Healthcare: Go for breeds known for good health with minimal need for regular veterinary attention. Take into consideration parasite resistance, and animal size.

When buying animals from a farmer, take not of the conditions the animal is living in. That can be a huge sign of the health of his animals.


Temperament: Select breeds with a calm demeanor, as they are easier to handle and require less daily intervention.


Reproduction: How will your females be bred? Are you keeping a male counterpart? AI? Breeds that can reproduce without assistance and have easy birthing are preferable for low maintenance.

Top Low Maintenance Farm Animals

When considering farm animals that require minimal care, you want to look for those that are hardy, disease-resistant, and thrive with basic shelter, food, and water.

Poultry

Chickens and ducks are your go-to birds for low-effort farming. They need simple coops, easy access to water, and regular feed. Chickens also provide you with healthy, pasture fed eggs, while ducks add pest control to their uses.

Sheep

Sheep are excellent grazers and can often take care of their nutritional needs themselves if you have enough grassland.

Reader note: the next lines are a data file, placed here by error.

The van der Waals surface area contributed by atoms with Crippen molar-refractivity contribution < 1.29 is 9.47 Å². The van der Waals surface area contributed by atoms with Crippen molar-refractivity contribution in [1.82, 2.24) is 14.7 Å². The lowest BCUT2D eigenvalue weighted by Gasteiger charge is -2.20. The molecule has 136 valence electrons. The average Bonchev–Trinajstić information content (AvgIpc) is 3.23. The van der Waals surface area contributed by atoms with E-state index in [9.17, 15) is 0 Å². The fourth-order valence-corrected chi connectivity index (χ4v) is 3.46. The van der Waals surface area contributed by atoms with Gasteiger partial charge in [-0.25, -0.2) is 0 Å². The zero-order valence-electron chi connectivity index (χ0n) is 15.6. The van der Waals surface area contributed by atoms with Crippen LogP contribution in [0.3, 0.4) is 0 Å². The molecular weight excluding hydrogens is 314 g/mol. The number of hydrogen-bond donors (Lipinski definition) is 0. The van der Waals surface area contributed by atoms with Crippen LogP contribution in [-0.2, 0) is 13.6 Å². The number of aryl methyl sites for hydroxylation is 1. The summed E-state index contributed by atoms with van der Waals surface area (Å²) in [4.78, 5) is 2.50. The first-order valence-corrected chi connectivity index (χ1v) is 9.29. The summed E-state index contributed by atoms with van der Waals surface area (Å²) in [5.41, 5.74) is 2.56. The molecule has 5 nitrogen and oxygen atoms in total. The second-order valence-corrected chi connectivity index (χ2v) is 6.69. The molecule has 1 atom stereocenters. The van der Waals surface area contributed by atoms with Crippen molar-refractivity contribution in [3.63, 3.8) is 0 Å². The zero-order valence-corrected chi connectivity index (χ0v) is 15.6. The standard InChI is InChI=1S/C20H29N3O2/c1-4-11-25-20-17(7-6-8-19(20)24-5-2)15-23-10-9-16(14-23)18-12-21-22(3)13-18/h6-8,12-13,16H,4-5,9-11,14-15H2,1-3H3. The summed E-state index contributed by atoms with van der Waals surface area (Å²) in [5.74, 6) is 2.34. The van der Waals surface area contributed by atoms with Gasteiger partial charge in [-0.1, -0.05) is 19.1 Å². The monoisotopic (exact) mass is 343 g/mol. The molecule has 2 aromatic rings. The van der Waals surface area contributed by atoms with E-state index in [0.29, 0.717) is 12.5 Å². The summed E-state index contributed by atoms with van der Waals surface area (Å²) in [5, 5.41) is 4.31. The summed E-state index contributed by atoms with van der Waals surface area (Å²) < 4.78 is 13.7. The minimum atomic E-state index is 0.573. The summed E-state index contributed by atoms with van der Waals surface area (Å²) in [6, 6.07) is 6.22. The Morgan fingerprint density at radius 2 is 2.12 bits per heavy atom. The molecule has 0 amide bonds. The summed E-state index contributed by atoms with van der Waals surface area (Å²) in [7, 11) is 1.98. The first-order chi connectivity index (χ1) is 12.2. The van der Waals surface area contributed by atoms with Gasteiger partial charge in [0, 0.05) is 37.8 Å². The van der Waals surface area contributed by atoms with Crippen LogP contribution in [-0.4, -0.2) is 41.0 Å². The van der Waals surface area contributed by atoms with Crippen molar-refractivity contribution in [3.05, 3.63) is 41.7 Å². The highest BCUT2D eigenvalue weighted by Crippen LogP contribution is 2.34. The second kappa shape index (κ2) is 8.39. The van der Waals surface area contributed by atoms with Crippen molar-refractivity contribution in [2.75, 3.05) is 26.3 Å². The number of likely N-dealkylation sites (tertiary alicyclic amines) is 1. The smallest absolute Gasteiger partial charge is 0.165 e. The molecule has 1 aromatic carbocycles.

They’re relatively resilient to disease, but can be prone to parasites when overcrowding happens. They need only basic shelter from extreme weather, food, and water.

What makes sheep less low maintenance is their hooves are need to be trimmed periodically and their wool sheared annually.

When getting sheep, a handling system is vital. We’ve done it without, but it makes for a lot of hard work.

Goats

Goats are versatile and can adapt to various environments. Providing them with sufficient pasture, water, and a safe enclosure will often suffice.

They’re also useful for weed and brush control, efficiently clearing land while feeding themselves. But, they will attempt to escape every sort of fencing, and can get into a lot of trouble in a short amount of time.

Rabbits

Rabbits are one of the most low-maintenance livestock options. They need a small living space and a diet of hay, pellets, and fresh greens.